by Hetty Blades (Coventry University), Alex Stan and George Ioannidis (IN2)
The second round of user testing and evaluation of the two Dance Pilot applications, DancePro and DanceSpaces, took place on 27th and 28th September. The event was held at the beautiful Onassis Cultural Centre in Athens, and was organised by Sarah Whatley, Rosemary Cisneros and Vassilis Panagiotakopoulos, alongside the Dance Pilot team. Over two days George Ioannidis (IN2) and Hetty Blades (Coventry University) worked with participants from a range of backgrounds including dancers, choreographers, researchers and educators to consider the usability and potential uses of the tools for dance practice, analysis, teaching and documentation. The findings were very interesting and really highlighted the multitude of ways in which such tools might inform and facilitate engagement with dance, both in and out of the studio.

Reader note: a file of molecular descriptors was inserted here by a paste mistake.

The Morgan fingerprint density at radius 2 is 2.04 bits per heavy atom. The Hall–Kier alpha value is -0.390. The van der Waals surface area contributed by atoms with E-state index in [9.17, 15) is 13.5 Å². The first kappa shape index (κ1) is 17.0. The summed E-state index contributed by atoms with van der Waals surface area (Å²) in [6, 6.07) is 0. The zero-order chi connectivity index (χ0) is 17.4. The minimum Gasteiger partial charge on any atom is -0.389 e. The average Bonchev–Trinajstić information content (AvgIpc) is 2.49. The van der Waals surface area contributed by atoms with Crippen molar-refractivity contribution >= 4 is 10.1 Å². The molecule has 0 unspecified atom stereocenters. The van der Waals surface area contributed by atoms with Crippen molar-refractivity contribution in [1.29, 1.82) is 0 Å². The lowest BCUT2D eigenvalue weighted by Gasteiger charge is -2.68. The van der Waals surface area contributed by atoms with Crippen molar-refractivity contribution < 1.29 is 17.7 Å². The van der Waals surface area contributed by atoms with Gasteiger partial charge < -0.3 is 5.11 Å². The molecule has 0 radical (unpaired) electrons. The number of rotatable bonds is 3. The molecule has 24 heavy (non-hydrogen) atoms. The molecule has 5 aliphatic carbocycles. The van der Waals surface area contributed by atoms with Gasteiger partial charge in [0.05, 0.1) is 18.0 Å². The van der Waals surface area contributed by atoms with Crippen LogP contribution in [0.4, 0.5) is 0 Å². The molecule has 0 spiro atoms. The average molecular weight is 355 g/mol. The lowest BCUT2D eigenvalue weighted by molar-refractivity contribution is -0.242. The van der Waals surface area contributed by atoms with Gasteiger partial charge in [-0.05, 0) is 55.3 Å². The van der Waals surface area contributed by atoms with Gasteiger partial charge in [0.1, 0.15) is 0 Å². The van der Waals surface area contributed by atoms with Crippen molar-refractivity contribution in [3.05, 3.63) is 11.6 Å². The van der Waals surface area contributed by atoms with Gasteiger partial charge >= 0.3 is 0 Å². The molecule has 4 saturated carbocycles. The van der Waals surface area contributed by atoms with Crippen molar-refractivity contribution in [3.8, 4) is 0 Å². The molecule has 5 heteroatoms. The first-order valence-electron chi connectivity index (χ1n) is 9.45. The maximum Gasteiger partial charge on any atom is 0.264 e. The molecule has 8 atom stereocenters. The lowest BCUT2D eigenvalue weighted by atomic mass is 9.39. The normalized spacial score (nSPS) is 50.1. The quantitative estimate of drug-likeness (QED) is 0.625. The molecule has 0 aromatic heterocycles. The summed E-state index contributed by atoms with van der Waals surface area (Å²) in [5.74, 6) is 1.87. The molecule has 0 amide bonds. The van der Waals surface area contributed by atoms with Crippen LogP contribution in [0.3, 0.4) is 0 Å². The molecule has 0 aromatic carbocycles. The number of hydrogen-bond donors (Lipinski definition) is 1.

The re-worked DanceSpaces tool offered a number of improvements over the previous versions. Apart from the many behind-the-scenes improvements that the technical team made to the gears that power DanceSpaces, what caught the eye was a friendlier and more polished interface. The people testing the tool found it very easy to re-use existing content around dance and create their own fascinating collections based on specific topics of interest.
In order to analyse DancePro we worked with dancers and choreographers, who were recorded performing both improvised and set material from a range of styles, including hip-hop and contemporary dance. The participants then used the tool to analyse themselves dancing, inscribing through drawing and language to draw attention to features of the movement.
The use of the ‘think aloud’ methodology, discussion and questionnaires allowed us to gather extensive informative data to contribute to the next stage of development. Generally speaking, participants seemed very interested in the potentials of the tools, demonstrating the relevance and importance of this research. There seems to be an appetite for thinking about how digital technology can interact with dance practice and documentation in innovative ways. The Dance Hackathon, which will take place in Prague in November will further explore this area, providing an opportunity for participants to engage in and experiment with innovative digital dance tools.